Chapter 11 Environmental Hazards and Human Health
Chapter Overview Questions • What types of hazards do people face? • What types of disease (biological hazards) threaten people in developing countries and developed countries? • What chemical hazards do people face? • How can risks be estimated and recognized?
RISKS AND HAZARDS • Risk is a measure of the likelihood that you will suffer harm from a hazard. • We can suffer from: • Biological hazards: from more than 1,400 pathogens. • Chemical hazards: in air, water, soil, and food. • Cultural hazards: such as smoking, poor diet, unsafe sex, drugs, unsafe working conditions, and poverty. • Physical hazards: such as fire, earthquake, volcanic eruption…
Deaths attributed to 19 leading risk factors, by country income level (2004) Source: Global Health Risk - Mortality and burden of disease attributable to selected major risks, the World Health Organisation (2009)
BIOLOGICAL HAZARDS: • nontransmissible disease • Diseases not caused by living organisms cannot spread from one person to another • Ex. Cancer, heart disease, cystic fibrosis • ~60% of deaths • transmissible or infectious • Caused by living organisms (pathogens) such as bacteria and viruses can spread from person to person • Ex. Pneumonia, HIV, Diarrhea,TB, malaria, Hep B, Measles • ~26%of deaths
Transmissible Disease • 7 Deadliest Diseases • 13.6 million people • most of them the poor in developing countries. Figure 18-5
Transmissible Disease • Pathway for infectious disease in humans. Figure 18-4
Case Study: Growing Germ Resistance to Antibiotics • Rabidly producing infectious bacteria are becoming genetically resistant to widely used antibiotics due to: • Genetic resistance: Spread of bacteria around the globe by humans, overuse of pesticides which produce pesticide resistant insects that carry bacteria. • Overuse of antibiotics: A 2000 study found that half of the antibiotics used to treat humans were prescribed unnecessarily.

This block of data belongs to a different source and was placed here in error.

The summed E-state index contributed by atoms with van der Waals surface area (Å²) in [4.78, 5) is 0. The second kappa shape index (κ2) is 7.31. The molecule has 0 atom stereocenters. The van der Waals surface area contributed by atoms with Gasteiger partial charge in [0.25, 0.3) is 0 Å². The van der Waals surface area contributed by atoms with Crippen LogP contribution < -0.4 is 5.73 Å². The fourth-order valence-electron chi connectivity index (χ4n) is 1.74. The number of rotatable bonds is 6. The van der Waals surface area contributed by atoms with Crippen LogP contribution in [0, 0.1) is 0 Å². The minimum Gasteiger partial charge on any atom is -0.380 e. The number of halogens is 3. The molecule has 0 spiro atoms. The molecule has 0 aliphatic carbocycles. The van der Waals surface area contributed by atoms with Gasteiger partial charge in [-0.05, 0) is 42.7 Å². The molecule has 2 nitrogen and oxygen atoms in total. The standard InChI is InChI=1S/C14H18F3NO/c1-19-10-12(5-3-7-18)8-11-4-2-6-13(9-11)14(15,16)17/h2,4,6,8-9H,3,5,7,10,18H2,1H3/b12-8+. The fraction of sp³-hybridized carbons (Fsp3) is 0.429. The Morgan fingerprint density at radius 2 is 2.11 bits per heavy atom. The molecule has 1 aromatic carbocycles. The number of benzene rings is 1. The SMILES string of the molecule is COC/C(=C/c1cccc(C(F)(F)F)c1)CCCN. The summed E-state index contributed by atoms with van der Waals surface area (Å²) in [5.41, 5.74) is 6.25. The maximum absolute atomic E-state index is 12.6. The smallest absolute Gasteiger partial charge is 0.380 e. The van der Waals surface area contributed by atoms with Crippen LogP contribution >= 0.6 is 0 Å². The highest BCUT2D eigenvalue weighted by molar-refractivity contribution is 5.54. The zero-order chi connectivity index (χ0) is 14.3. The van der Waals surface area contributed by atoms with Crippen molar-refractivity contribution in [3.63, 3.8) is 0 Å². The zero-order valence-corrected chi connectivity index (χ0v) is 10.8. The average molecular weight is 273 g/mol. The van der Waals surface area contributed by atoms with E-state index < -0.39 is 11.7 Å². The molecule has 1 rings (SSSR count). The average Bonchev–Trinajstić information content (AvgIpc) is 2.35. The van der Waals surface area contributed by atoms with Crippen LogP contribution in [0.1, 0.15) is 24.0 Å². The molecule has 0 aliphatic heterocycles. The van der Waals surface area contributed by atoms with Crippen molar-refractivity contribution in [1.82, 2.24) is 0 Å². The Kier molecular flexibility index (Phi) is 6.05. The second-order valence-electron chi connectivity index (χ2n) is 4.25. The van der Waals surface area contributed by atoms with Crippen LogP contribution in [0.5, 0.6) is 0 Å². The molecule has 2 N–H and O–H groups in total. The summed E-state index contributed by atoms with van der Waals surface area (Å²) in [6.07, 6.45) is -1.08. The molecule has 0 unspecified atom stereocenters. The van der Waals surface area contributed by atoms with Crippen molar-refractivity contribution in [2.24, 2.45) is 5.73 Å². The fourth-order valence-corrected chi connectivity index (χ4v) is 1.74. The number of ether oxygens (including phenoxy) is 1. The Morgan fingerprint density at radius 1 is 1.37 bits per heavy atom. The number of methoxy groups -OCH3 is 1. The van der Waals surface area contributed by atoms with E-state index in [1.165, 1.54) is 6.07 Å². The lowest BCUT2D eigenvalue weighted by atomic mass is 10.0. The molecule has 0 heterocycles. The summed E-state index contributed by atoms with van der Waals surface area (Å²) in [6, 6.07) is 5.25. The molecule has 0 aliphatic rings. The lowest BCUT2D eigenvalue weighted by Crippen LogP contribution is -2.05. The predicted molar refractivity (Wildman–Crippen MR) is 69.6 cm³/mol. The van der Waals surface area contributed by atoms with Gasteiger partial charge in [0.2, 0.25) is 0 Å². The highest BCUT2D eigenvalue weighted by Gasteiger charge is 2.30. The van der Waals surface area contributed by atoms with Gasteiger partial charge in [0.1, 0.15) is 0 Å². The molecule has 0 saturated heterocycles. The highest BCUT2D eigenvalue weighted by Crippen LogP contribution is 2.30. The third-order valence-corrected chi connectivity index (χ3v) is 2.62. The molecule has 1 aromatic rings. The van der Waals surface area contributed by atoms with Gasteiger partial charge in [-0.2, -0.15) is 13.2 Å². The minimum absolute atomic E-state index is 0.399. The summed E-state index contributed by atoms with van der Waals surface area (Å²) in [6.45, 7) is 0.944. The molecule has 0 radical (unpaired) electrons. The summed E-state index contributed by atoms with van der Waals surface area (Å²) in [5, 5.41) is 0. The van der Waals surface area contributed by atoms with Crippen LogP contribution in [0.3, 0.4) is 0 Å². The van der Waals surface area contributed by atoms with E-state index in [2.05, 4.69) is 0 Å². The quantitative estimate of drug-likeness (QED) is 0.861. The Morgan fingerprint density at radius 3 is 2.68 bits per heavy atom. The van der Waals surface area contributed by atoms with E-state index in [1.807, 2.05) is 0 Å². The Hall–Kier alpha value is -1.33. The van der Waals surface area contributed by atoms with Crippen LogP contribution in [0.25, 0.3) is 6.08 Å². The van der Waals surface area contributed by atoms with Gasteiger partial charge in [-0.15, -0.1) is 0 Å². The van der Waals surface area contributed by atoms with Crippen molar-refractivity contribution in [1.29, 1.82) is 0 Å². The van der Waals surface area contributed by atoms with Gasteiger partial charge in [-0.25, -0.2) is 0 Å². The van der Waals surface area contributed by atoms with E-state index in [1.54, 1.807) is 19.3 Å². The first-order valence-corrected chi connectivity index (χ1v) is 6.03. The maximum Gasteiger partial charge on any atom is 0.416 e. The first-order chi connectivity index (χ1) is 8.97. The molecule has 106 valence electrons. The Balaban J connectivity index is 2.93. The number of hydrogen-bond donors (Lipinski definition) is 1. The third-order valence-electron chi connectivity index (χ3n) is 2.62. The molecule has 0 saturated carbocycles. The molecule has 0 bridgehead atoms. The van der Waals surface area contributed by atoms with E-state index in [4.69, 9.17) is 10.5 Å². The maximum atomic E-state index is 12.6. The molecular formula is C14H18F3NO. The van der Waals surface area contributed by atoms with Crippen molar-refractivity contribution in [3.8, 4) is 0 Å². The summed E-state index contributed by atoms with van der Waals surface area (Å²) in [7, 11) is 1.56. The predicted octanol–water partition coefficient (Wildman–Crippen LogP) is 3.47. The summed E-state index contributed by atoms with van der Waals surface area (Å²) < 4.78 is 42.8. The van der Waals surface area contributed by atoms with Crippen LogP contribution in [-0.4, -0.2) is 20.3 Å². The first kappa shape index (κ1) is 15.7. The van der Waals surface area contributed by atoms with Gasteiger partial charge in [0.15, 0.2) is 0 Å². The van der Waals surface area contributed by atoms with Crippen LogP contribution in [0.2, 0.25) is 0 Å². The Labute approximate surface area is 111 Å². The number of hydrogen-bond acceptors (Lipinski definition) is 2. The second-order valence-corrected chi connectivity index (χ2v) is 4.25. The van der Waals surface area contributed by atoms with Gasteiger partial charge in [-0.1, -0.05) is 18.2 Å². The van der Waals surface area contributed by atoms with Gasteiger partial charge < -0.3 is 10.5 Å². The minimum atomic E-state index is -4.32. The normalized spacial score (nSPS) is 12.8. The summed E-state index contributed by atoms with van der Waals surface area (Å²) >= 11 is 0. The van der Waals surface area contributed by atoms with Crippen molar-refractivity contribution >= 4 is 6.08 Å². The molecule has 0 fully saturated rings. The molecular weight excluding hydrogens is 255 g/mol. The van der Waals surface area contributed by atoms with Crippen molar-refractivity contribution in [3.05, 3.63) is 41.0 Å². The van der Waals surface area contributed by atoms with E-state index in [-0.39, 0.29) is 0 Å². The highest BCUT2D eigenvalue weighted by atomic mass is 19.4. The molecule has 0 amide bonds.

Case Study: The Growing Global Threat from Tuberculosis • The highly infectious tuberculosis (TB) kills 1.7 million people per year and could kill 25 million people 2020. • Recent increases in TB are due to: • Lack of TB screening and control programs especially in developing countries due to expenses. • Genetic resistance to the most effective antibiotics.
Viral Diseases • Flu, HIV, and hepatitis B viruses infect and kill many more people each year then highly publicized West Nile and SARS viruses. • The influenza virus is the biggest killer virus worldwide. • Pigs, chickens, ducks, and geese are the major reservoirs of flu. As they move from one species to another, they can mutate and exchange genetic material with other viruses.
Viral Diseases HIV is the second biggest killer virus worldwide. • Five major priorities to slow the spread of the disease are: • Quickly reduce the number of new infections to prevent further spread. • Concentrate on groups in a society that are likely to spread the disease. • Provide free HIV testing and pressure people to get tested. • Implement educational programs. • Provide free or low-cost drugs to slow disease progress.
Core Case Study: The Global HIV/AIDS Epidemic • According to the World Health Organization (WHO), in 2005 about 42 million people worldwide (1.1 million in the U.S.) were infected with HIV. • There is no vaccine for HIV – if you get AIDS, you will eventually die from it. • Drugs help some infected people live longer, but only a tiny fraction can afford them.
Figure 11-11Page 240 Synergy between AIDS/TB/ Malnutrition HIV/AIDS • HIV immune • suppression • facilitates active • TB development • AIDS can lead to job • loss and poverty Malnutrition TB • Malnutrition weakens • body and may • facilitate HIV • transmission • and progress • Malnutrition may • facilitate development • of active TB • TB can lead • to job loss and • malnutrition • because of • lack of money • Active TB facilitates • HIV replication • and speeds up • HIV progression
Core Case Study: The Global HIV/AIDS Epidemic • AIDS has reduced the life expectancy of sub-Saharan Africa from 62 to 47 years – 40 years in the seven countries most severely affected by AIDS. Projected age structure of Botswana's population in 2020. Figure 18-2
Core Case Study: The Global HIV/AIDS Epidemic • The virus itself is not deadly, but it cripples the immune system, leaving the body susceptible to infections such as Kaposi’s sarcoma (above). Figure 18-1
Case Study: Malaria – Death by Mosquito • 2 million people per year • probably killed more than all of the wars ever fought. Figure 18-7